“Both Darwin and Marx presented their books to the reader not only as scientific discoveries, but as an important stage in their personal biographies. In the same manner Tolstoy was attempting a total explanation of the current state of Russia that had to be at one and the same time a panoramic historical reconstruction and an intellectual autobiography.”

“We Buy Broken Gold,” Clancy Martin
“I came by my own dishonest trade honestly.”

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The Hedgehog’s Array: February 13, 2015

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Noteworthy reads from the last week:

“AA Envy,” Helen Andrews
“Why this special treatment for twelve-step programs? Because all the other moral languages in which modern Americans are fluent, the languages that sound so inspiring and correct when talking about politics, turn useless in the face of addiction.”

“One Wine, Two Wine, Red Wine, Blue Wine,” Damion Searls
“The most well-known color-translation problem is Homer’s ‘wine-dark sea’—the sea rarely being, of course, what we would call the color of wine of any color.”

“A Place of Pasts,” Joseph Mitchell
“In the fall of 1968, without at first realizing what was happening to me, I began living in the past. These days, when I reflect on this and add up the years that have gone by, I can hardly believe it: I have been living in the past for over twenty years—living mostly in the past, I should say, or living in the past as much as possible.”

“Iammmmyookkraaanian,” Peter Pomerantsev
“After decades in Moscow with its aestheticised cynicism and London with its apolitical resignation, Kiev’s uprush of utopias was refreshing, and occasionally disturbing. Soon I found myself sitting in cafés scribbling my own pet utopia: Ukraine as a Russia 2.0.”

“A Clever Collection,” Matthew Walther
“We hit astonished, indeed open-mouthed, upon the truth, namely that the teenaged Austen was already a prudent, wise, humble person trying to make sense of a world full of boorishness and stupidity.”

“Your Snitching Gadgets,” Jacob Silverman
“Always-on data collection, combined with porous privacy policies and insecure devices, are changing our expectations for security and privacy. What matters now is not just what our devices and apps collect but also why, for whom, when, and how.”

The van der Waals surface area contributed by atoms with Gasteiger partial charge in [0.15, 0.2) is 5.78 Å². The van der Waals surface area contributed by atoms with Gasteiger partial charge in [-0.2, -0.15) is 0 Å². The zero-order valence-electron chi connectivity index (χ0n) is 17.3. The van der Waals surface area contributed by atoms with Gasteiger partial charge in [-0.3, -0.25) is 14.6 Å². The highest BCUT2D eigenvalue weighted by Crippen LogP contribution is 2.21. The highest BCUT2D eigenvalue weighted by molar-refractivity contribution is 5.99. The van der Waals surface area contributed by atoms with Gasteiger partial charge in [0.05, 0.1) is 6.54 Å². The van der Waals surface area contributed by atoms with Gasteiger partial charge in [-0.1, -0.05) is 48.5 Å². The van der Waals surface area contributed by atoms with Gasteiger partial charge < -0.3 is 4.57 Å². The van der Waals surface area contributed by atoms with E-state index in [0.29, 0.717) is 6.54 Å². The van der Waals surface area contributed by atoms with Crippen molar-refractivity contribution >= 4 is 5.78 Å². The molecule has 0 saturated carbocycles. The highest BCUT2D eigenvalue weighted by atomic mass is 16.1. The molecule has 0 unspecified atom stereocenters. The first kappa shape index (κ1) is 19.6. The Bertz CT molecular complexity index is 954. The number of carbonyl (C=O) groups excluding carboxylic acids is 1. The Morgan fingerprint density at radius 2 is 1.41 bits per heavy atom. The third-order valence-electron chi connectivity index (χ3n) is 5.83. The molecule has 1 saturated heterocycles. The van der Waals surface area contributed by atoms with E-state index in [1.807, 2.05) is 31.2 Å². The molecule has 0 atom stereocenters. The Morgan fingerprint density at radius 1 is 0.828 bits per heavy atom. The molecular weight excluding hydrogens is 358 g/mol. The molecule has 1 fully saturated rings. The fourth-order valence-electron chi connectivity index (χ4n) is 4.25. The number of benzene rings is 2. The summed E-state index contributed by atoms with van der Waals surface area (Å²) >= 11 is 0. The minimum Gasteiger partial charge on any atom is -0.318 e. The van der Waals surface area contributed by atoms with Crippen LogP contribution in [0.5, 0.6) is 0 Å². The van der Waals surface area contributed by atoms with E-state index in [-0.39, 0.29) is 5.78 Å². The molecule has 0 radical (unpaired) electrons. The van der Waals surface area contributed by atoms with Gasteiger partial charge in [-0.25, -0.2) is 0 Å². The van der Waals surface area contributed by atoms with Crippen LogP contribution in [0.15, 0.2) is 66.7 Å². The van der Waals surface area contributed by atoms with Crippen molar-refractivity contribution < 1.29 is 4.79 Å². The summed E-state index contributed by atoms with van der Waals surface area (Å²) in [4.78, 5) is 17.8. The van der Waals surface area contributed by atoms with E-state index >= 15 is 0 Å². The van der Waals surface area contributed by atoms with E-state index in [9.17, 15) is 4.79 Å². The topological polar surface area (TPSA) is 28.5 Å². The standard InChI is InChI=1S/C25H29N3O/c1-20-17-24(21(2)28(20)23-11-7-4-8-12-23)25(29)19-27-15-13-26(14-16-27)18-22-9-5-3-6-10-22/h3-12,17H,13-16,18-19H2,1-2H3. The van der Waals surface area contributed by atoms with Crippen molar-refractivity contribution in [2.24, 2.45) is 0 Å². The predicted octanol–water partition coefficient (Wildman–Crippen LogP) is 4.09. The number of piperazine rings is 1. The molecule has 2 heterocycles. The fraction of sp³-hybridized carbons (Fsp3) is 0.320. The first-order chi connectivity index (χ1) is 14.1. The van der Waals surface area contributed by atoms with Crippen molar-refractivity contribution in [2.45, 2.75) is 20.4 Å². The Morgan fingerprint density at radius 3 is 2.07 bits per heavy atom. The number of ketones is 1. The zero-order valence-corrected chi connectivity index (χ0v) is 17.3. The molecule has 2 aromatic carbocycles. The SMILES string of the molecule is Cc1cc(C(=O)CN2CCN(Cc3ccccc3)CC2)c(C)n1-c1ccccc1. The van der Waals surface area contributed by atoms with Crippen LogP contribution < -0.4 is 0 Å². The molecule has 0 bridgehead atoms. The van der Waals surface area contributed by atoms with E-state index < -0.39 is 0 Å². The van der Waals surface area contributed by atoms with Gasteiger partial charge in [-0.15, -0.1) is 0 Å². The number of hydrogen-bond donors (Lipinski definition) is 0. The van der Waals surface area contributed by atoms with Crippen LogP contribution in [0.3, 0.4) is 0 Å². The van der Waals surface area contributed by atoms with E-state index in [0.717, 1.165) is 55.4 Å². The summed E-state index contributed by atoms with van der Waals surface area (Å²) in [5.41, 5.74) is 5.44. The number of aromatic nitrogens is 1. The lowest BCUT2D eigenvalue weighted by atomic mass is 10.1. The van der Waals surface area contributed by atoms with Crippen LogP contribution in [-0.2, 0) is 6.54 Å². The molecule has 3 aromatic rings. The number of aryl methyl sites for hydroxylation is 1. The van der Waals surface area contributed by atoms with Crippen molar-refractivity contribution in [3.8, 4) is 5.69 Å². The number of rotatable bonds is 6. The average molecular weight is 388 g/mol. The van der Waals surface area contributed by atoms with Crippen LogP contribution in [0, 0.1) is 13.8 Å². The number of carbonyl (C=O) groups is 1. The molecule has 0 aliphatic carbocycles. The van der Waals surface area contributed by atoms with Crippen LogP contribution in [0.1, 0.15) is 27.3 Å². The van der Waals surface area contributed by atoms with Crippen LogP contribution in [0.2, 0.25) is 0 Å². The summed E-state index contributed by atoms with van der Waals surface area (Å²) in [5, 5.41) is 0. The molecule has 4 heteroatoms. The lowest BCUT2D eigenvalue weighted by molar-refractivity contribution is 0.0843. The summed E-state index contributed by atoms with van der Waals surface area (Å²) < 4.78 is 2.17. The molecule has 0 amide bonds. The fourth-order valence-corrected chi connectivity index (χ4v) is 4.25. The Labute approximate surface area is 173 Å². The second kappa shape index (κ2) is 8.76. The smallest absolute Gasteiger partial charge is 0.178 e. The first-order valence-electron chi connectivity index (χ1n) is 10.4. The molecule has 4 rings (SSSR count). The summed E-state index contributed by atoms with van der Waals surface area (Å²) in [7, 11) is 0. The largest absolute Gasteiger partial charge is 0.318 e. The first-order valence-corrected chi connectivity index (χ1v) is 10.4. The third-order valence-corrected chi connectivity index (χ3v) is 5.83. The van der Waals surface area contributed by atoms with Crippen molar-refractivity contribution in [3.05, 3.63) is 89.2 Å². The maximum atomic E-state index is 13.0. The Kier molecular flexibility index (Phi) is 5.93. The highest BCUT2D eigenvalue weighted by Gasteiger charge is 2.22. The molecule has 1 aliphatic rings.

“Why Max Weber Matters,” Duncan Kelly
“For those who hold fixed ideas about Weber the political animal, Ghosh’s claims will be hard reading. But part of the problem with seeing him as a straightforward nationalist was that even incandescent rage about national shame was allied to a profound understanding of geopolitics and political responsibility.”

Hedgehogs abroad:

“Cézanne and the Modern,” Leann Davis Alspaugh
“Henry Pearlman liked to say that every time he saw his art collection, it gave him a lift. We should all be so lucky.”

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“Where’s the Betterness?”

A lot of our society’s overblown technophilia goes on fulsome display at Austin’s annual gathering of the hip and innovative, South by Southwest Interactive.  Jacob Silverman, an independent writer, travelled to the 2013 festival to cover it for the fiercely contrarian review, The Baffler.

Bruce Sterling at SXSW

While dismayed by much that he witnessed, Silverman found some solace on the last day of the event. Science fiction author Bruce Sterling, self-proclaimed futurist and no luddite, delivered the closing talk and offered some pointed criticism of the festival’s underlying celebration of “disruption”  and its belief in the boundless promise of technology:

About “disruption,” a term that in Silicon Valley receives sacramental treatment, he said: “The thing that bugs me about your attitude toward it is that you don’t recognize its tragic dimension.” That is, e-books and online shopping killed off bookstores, digital music and file sharing wrecked the music industry, Google and Craigslist upended newspapers. New technologies don’t just supplant the old; they change our culture and society; sometimes they destroy more jobs than they create. In his reproof was an echo of Rebecca Solnit: wealth can be cruel and destructive.

Turning to the festival’s undercurrent of techno-utopianism, Sterling said that SXSWers who talk about making the world better “haven’t even reached the level of hypocrisy. You’re stuck at the level of childish naïveté.” He cited author Evgeny Morozov and his critique of technological solutionism—the belief that new digital technologies like smartphone apps and social networking can fix a range of social and political problems. “A billion apps have been sold,” Sterling declared. “Where’s the betterness?”

A new blog on The Hedgehog Review website, the Infernal Machine, will begin tackling similar issues around technology, knowledge, and culture when it launches in the coming weeks.